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A virtual journey into London Chinatown’s now and then
Na Qing
/ Categories: Culture, Film, Music, Art, Technology

A virtual journey into London Chinatown’s now and then

Feature image: Chinatown in London. Photography: Valentin Petkov @thefreak1337/Unsplash.

With giant flowers blossoming along the pavement, black and white banners written in traditional Chinese that were commonly seen in any Chinese city back in the 1900’s hovering in the air and iconic landmarks that were torn down before London’s Chinatown entered the modern era, visitors to this village will be able to experience a multidimensional adventure through a mobile app called Augmented Chinatown 2.0 from 15 September.

Developed by Donald Shek, a Liverpudlian and an architecture graduate of Liverpool University whose master’s thesis is being nominated for the President’s Medals Award, this app is built upon the completion of Augmented Chinatown – an augmented reality tour in London’s Chinatown that was part of the CAN Festival 2019 curated by Chinese Arts Now (CAN) – a non-for-profit organisation made up of British Chinese artists.

Bringing on board Joel Tan – a Singaporean playwright, director and co-composer An-Ting Chang, co-composer DJ QuestionMark and sound designer Michal Kuligowski, the latest version provides an updated structure and direction, while the feature of a combination of immersive AR world with music and drama remains to allow users to explore the multi-layered history of London’s Chinatown.

The tour starts in Newport Place and moves onto Gerrard Street and Wardour Street and returns through Lisle Street, covering historic features including the distinctive Chinatown gates, Lion Sculptures and businesses that are well-known to this area such as Loon Fung Supermarket, Wong Kei Restaurant and Ku Bar. Over the course of an hour, Tan’s narration looks at Chinatown’s history, architecture, and culture as well as ideas on what is to belong and identity.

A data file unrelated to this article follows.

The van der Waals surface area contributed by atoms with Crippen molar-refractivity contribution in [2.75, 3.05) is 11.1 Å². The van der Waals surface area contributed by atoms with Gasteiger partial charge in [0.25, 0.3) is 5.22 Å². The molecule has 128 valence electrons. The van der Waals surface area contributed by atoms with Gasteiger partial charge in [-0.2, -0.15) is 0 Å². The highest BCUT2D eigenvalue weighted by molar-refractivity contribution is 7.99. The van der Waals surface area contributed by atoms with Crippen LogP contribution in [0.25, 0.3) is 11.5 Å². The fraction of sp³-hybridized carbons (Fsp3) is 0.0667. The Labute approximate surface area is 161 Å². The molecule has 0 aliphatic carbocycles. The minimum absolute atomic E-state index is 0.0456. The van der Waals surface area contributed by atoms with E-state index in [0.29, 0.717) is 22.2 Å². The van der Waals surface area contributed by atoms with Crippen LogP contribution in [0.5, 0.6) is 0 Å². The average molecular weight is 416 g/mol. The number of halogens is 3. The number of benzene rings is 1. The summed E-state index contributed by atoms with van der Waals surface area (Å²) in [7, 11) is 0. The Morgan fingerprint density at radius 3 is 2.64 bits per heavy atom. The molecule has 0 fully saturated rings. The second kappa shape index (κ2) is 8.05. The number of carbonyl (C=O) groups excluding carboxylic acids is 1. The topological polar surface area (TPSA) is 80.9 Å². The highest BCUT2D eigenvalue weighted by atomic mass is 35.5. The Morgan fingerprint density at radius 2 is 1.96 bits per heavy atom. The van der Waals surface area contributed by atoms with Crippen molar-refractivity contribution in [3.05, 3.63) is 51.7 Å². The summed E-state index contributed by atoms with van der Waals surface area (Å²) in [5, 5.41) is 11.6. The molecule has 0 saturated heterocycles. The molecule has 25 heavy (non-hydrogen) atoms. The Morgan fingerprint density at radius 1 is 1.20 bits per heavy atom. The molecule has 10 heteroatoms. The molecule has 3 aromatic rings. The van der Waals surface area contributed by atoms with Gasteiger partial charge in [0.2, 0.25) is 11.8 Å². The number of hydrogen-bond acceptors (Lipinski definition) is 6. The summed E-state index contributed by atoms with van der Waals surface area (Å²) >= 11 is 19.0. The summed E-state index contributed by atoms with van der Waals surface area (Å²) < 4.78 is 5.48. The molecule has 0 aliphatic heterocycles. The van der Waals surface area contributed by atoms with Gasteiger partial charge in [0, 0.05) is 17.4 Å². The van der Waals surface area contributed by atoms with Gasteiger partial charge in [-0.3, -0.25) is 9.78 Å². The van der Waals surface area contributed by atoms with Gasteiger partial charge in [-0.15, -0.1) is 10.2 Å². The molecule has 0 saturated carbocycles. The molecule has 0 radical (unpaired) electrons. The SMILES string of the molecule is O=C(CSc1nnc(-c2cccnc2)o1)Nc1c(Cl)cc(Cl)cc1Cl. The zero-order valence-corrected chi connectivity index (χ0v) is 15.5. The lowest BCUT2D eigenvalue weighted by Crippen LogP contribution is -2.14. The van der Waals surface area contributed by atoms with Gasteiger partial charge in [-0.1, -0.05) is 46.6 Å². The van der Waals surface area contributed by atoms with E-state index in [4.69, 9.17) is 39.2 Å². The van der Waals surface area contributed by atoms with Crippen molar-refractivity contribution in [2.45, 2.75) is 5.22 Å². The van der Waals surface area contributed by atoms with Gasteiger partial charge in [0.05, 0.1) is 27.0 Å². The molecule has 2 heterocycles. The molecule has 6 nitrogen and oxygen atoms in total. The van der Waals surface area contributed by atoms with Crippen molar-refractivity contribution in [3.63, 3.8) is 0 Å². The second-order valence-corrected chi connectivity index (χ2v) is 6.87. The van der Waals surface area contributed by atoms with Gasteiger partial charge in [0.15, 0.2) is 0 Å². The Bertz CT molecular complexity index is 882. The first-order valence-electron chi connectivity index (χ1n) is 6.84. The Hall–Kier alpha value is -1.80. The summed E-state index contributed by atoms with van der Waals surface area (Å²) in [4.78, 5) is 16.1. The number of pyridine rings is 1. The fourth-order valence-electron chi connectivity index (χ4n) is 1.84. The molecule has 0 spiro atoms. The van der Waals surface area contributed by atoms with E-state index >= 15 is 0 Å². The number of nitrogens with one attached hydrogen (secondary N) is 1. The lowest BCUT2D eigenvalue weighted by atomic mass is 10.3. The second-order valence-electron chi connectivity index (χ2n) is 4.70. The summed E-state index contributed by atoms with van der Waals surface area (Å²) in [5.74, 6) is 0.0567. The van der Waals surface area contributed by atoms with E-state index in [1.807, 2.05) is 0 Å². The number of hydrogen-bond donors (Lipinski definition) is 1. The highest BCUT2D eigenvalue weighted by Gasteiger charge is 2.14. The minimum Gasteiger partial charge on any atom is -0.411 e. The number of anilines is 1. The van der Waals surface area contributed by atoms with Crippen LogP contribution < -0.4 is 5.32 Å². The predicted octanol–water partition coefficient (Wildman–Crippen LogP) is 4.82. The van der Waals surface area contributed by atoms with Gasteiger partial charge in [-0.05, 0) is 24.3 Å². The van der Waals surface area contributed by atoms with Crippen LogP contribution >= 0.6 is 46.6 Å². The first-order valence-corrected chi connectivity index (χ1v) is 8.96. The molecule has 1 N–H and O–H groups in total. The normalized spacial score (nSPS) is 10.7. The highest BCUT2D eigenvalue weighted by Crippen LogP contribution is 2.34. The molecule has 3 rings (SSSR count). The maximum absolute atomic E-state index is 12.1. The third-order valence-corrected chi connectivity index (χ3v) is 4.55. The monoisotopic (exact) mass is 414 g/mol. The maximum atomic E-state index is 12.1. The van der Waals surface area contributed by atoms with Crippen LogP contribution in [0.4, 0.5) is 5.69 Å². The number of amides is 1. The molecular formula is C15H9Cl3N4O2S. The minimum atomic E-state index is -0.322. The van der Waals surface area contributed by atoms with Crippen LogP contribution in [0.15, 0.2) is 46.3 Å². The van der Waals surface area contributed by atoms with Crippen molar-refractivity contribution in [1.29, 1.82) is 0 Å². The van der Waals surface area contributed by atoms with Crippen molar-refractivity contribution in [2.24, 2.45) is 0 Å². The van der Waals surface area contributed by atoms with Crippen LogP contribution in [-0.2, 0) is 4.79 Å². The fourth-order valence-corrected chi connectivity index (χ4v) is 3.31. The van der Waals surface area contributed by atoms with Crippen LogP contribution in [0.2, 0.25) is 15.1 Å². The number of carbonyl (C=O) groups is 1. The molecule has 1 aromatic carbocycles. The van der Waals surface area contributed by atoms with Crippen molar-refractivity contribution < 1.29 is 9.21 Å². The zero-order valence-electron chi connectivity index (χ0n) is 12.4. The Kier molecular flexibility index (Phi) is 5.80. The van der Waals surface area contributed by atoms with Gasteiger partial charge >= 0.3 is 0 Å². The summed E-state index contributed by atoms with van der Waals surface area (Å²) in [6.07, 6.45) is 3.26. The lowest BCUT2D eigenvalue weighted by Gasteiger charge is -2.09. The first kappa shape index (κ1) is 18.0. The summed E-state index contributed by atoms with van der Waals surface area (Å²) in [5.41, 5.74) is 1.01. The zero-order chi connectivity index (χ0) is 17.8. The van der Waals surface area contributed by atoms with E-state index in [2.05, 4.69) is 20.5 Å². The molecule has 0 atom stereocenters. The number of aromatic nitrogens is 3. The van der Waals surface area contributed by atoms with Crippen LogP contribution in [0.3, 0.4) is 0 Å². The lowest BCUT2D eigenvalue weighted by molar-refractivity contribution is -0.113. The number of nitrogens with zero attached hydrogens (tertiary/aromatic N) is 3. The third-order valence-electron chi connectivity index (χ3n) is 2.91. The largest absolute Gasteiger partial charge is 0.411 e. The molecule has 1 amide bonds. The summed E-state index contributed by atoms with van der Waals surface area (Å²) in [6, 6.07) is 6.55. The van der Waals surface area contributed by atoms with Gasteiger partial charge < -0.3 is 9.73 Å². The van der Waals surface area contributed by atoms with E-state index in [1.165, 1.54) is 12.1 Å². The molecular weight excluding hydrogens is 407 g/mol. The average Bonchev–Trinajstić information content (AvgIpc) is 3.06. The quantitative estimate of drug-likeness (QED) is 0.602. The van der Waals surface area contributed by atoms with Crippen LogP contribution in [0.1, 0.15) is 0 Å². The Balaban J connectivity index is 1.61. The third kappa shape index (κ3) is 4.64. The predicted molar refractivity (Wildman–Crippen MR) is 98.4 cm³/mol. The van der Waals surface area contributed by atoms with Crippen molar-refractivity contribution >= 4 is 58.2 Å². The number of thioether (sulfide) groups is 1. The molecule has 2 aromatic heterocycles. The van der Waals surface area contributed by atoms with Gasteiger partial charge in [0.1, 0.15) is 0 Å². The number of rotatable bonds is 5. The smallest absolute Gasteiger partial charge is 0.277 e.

There is also the opportunity to delve into hidden dramas at five locations along the way, where chatters in Cantonese pop up from time to time as users plunge into the lives of characters such as Kim – a stripper who met the Beatles, Anita – a homesick waitress and a woman whose home is raided by immigration officials that are played by actors Mia Foo, Jennifer Lim, David Yip and Daniel York with leisurely music created by musicians Midori Komachi and Xiao Wan in the background.

The tour can also be done remotely with an off-site version. The app will be available from 15 September to 31st December on Google Play for £2.99 with reduced features and full version which enables AR and audio drama can be purchased via the Apple Store for £4.99.



Na QingQing Na

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